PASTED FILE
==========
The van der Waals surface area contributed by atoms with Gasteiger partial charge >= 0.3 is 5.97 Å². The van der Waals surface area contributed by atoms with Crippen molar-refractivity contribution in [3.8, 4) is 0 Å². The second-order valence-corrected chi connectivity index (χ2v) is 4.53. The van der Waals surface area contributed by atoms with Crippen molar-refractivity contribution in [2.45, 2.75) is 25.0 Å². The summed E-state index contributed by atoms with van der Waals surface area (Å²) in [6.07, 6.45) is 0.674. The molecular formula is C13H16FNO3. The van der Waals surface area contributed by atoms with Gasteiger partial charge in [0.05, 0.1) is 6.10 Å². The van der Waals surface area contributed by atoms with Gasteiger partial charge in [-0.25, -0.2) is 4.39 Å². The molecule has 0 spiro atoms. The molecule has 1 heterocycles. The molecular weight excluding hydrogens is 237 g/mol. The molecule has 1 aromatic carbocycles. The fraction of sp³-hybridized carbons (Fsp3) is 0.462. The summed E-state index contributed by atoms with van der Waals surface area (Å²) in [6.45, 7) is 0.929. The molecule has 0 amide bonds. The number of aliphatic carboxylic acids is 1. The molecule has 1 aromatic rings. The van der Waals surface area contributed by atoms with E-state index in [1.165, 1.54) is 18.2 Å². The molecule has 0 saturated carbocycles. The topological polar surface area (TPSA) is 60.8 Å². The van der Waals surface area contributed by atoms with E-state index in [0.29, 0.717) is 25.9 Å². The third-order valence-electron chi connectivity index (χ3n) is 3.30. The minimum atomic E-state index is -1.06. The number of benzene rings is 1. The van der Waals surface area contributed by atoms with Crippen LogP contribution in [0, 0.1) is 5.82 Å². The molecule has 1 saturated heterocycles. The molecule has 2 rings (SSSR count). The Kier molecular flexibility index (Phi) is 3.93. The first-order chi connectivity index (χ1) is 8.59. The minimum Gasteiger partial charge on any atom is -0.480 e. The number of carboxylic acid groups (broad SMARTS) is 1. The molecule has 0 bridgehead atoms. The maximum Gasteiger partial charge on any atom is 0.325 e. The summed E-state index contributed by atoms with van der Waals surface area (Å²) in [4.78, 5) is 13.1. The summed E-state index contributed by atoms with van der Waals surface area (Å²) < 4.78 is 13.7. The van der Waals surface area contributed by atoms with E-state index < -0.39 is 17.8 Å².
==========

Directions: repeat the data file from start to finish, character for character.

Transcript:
The van der Waals surface area contributed by atoms with Gasteiger partial charge >= 0.3 is 5.97 Å². The van der Waals surface area contributed by atoms with Crippen molar-refractivity contribution in [3.8, 4) is 0 Å². The second-order valence-corrected chi connectivity index (χ2v) is 4.53. The van der Waals surface area contributed by atoms with Crippen molar-refractivity contribution in [2.45, 2.75) is 25.0 Å². The summed E-state index contributed by atoms with van der Waals surface area (Å²) in [6.07, 6.45) is 0.674. The molecular formula is C13H16FNO3. The van der Waals surface area contributed by atoms with Gasteiger partial charge in [0.05, 0.1) is 6.10 Å². The van der Waals surface area contributed by atoms with Gasteiger partial charge in [-0.25, -0.2) is 4.39 Å². The molecule has 0 spiro atoms. The molecule has 1 heterocycles. The molecular weight excluding hydrogens is 237 g/mol. The molecule has 1 aromatic carbocycles. The fraction of sp³-hybridized carbons (Fsp3) is 0.462. The summed E-state index contributed by atoms with van der Waals surface area (Å²) in [6.45, 7) is 0.929. The molecule has 0 amide bonds. The number of aliphatic carboxylic acids is 1. The molecule has 1 aromatic rings. The van der Waals surface area contributed by atoms with E-state index in [1.165, 1.54) is 18.2 Å². The molecule has 0 saturated carbocycles. The topological polar surface area (TPSA) is 60.8 Å². The van der Waals surface area contributed by atoms with E-state index in [0.29, 0.717) is 25.9 Å². The third-order valence-electron chi connectivity index (χ3n) is 3.30. The minimum atomic E-state index is -1.06. The number of benzene rings is 1. The van der Waals surface area contributed by atoms with Crippen LogP contribution in [0, 0.1) is 5.82 Å². The molecule has 1 saturated heterocycles. The molecule has 2 rings (SSSR count). The Kier molecular flexibility index (Phi) is 3.93. The first-order chi connectivity index (χ1) is 8.59. The minimum Gasteiger partial charge on any atom is -0.480 e. The number of carboxylic acid groups (broad SMARTS) is 1. The molecule has 0 bridgehead atoms. The maximum Gasteiger partial charge on any atom is 0.325 e. The summed E-state index contributed by atoms with van der Waals surface area (Å²) in [4.78, 5) is 13.1. The summed E-state index contributed by atoms with van der Waals surface area (Å²) < 4.78 is 13.7. The van der Waals surface area contributed by atoms with E-state index < -0.39 is 17.8 Å².